Having grown up in the Roman Catholic Church (you down wit RCC? Yeah, you know me!), I can relate to much of this. My family didn’t do very well with homo me; for a number of years Da couldn’t make eye contact with me. Things are much better now, but it’s conditional: we avoid the messy stuff. Getting on with my life has made a big difference–my life on my terms. I get the sense you’re doing the same.

    The RCC recently announced that the fire and brimstone version of hell didn’t exist: hell was being in the afterlife without the presence of Gawd. My immediate reaction was “so we can see everyone at the BBQ except Jesus? I can totally live with that!” I mean, without leveraging suffering eternal, what’s the big whoop?

    For me, the big whoop is making this world better for someone besides me and mine. You’re doing your part to in this regard. Thanks for that.

    PS same-sex marriage is just like any marriage. Why the fook didn’t anyone tell me that before I signed up?

  • I haven’t had the priviledge(?) of watching Big Love yet, however, i live here in SLC and sometimes find myself wondering what mormon lives are really like.. I am here because my husband’s civilian job reinstated him here….though now, thanks to the army he is in Iraq. My best friend is Mormon, and the reason she is my best friend is because she has NEVEr tried to push any sort of belief or religion on me. I grew up in a cult…. a very strict, ‘unwordly’, sexually ‘free’ cult and after i left, i am just about done with religion of any sort. I’m glad that someone out there understands what it’s like to be free of that sort of brainwashing.

  • Let’s say that polygamy becomes legal. Let’s say a man is allowed to have as many wives as he can.

    Let’s say this new law is challenged because a woman wants to have multiple husbands. Let’s say the Supreme Court agrees with the unconstitutional law. Let’s say a new law is passed – women are allowed to have multiple husbands.

    Let’s say that homosexuals are (finally) allowed to marry as well. They too are allowed to have multiple and simultaneous marriages – it would be unconsitutional otherwise.

    Taking all of that into consideration, where does it all end? If you’re someone’s fourth wife, are you allowed to procure a second husband? Can you take spouses of both genders? Is there a limit on how many people one person can be married to? Or how many children one marriage can produce? Are only men allowed to have multiple spouses? What about gay men? What about lesbians, for that matter?

    Where does it all end? Or begin?

  • On a much less serious note thanks for settling the ongoing debate between myself and my friend (also a reader) how Leta is pronounced. I won, and I like to win, so thank you for that!!

  • Good stuff. I find myself struggling with political parties because of these issues. I think I am a demopublican if there is such a thing.

  • i have left more than one church because they didn’t treat women as equals. i didn’t leave the whole religion, though, so it was probably an easier choice for me than yours was. it takes a lot of courage to do what you did heather. i hope bringing it up again doesn’t hurt your relationship with your family.

  • Amers22

    Thanks so much for being so open Heather! My Father’s side of the family is very Catholic and my Mother’s side is pretty much Wiccan. I grew up going to Catholic school my entire life, simply because it was the closest school to my house. My parents felt that my brother and I should at least get a sense of religion and make up our own minds. They were very liberal and extremely supportive with our viewpoints whenever we had questions.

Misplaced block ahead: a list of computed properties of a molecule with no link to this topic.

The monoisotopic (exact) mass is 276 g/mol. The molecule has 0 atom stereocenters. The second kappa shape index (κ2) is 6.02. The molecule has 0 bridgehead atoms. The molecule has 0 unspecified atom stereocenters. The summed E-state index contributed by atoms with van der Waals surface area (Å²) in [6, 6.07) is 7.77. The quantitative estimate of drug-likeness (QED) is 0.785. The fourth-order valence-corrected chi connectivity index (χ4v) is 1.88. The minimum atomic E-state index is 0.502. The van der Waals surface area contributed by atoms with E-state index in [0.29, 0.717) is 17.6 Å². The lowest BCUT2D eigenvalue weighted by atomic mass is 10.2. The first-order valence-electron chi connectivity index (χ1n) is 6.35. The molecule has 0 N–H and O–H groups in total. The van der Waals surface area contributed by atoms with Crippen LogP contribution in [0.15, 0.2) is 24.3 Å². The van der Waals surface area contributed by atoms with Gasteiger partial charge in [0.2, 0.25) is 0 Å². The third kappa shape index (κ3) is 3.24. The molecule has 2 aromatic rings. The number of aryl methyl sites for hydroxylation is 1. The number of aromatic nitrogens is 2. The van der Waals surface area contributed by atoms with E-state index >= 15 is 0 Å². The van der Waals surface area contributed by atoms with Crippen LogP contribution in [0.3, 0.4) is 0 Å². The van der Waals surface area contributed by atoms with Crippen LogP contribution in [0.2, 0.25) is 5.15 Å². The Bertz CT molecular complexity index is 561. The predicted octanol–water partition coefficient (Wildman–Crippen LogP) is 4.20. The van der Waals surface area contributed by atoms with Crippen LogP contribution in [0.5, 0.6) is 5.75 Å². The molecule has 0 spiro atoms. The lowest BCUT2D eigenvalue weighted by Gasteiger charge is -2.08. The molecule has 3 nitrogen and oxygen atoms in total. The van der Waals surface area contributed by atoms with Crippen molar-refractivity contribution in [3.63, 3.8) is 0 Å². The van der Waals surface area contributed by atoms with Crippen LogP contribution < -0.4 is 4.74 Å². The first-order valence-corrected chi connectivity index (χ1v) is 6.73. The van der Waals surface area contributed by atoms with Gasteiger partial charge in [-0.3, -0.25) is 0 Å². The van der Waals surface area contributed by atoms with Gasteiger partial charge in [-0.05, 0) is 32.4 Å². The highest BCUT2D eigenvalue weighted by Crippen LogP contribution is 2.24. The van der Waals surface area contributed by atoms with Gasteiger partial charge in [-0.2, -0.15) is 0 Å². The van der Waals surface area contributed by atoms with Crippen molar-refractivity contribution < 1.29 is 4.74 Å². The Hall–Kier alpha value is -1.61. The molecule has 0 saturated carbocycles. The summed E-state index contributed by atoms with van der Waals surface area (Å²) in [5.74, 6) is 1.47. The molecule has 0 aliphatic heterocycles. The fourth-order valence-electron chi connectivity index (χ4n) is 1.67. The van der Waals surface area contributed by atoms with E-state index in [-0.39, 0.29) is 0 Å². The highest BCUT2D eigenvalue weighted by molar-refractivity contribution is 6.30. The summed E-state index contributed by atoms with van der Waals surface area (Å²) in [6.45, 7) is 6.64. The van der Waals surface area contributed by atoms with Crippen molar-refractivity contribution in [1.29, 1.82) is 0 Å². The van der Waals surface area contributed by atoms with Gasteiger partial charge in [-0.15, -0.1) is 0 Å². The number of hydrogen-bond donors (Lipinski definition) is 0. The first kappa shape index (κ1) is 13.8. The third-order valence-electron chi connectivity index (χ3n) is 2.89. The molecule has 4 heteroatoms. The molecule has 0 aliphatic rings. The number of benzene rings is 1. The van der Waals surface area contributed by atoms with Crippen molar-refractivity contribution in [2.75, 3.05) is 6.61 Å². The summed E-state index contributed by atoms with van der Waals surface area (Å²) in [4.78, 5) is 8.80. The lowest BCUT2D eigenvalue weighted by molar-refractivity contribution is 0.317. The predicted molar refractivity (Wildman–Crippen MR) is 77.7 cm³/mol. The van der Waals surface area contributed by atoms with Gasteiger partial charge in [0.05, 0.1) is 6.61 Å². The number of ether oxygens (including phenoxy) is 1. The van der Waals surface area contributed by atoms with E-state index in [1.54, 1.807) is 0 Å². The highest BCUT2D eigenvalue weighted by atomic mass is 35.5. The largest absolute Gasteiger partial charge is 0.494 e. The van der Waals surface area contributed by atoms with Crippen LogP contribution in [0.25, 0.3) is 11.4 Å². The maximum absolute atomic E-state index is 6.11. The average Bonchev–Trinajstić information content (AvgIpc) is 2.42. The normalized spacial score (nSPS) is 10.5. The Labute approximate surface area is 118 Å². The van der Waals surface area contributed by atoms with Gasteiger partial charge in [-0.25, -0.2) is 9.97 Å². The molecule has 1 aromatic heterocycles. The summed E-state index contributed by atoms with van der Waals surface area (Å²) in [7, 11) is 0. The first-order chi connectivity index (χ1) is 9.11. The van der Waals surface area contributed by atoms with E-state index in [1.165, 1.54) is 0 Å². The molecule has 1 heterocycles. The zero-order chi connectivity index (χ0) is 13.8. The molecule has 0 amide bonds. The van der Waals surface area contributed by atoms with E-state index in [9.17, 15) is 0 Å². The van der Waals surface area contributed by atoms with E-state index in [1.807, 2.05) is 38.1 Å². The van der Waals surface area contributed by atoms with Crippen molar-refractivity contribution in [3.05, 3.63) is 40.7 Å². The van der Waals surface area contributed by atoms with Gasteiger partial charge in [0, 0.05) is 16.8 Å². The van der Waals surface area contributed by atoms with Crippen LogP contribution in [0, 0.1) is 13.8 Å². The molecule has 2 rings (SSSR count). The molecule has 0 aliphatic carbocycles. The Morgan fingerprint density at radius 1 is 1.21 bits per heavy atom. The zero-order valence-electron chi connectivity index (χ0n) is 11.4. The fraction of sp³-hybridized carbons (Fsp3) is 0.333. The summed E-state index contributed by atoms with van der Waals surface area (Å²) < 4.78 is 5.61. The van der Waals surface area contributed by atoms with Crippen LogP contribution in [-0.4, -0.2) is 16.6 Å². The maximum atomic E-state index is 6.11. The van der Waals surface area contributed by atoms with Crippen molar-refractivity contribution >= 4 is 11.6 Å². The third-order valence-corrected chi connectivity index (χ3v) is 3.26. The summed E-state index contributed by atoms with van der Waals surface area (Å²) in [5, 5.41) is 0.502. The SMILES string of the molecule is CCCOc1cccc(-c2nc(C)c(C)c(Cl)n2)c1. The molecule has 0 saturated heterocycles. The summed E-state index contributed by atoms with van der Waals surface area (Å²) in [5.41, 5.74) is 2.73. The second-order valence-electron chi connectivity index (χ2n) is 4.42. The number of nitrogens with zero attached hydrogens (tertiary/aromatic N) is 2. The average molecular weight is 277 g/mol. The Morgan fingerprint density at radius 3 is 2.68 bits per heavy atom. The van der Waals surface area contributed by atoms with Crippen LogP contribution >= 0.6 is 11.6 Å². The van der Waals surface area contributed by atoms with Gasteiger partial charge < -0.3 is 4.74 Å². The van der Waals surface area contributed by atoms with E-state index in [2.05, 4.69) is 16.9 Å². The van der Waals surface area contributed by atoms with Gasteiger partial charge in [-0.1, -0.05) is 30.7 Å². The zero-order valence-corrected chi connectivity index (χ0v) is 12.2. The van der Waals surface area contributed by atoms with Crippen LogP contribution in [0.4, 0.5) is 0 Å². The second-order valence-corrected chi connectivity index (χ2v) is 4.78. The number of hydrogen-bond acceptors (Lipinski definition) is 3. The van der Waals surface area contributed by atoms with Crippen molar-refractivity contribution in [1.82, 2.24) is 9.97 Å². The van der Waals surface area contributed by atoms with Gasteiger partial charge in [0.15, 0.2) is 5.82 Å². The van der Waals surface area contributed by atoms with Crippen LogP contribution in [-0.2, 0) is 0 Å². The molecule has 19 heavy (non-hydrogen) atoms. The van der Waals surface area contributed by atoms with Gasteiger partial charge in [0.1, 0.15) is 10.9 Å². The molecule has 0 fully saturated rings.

Even though I have participated in several of the sacraments of the Catholic faith, I do not, and never will consider myself to be Catholic. I too find that my feelings and viewpoints are far too liberal to be a part of something that I feel causes so much pain and intolerance in society. I even remember laughing out loud in religion class when I was six years old when my teacher read about Jesus walking on water.

    Even as a child, my feelings of the Catholic faith just weren’t right for me. I respect anyone and everyone who follows the faith that is right for them. Religion just isn’t right for me.

  • Heidi Dillon


    I’ve been an avid reader and viewer of your blog for a while now, and I’m pretty convinced we live really close to each other!

    I too was raised Mormon, but started recovering (I’m LOVING that term, BTW!) at around 15. I broke completely at 18, when I met my future husband. However, my family is still very much attached to it, in fact some of them are in the top leadership of the church, and it puts a very definite strain on our relationship.

    I’m not a Mormon-basher, I’d like to think I’m not an Anything-Basher! But, there are surely things about the LDS religion that I just don’t get. It’s nice to get opinions and views from someone who seems to be from a similar place.

    The thing I have been worried about with “Big Love” is that the way polygamy is currently practiced is not a good thing. It takes advantage of little girls, it seems to be a child-molestation factory of sorts, and I don’t understand why anyone would want to take that lifestyle and glorify it on TV. It seems to be even worse that they aren’t showing the “dirty” side of polygamy. The struggles that the little girls and outcast boys and demeaned women go through in those communities are almost cheapened by the laugh track that HBO is putting to its show about the Polygamy Lifestyle.

    I can’t express myself as clearly and eloquently as you, but my heart aches for those who are suffering because of this lifestyle. To have HBO create a comedy about it feels as heartless as making a sit-com about life in the ghetto.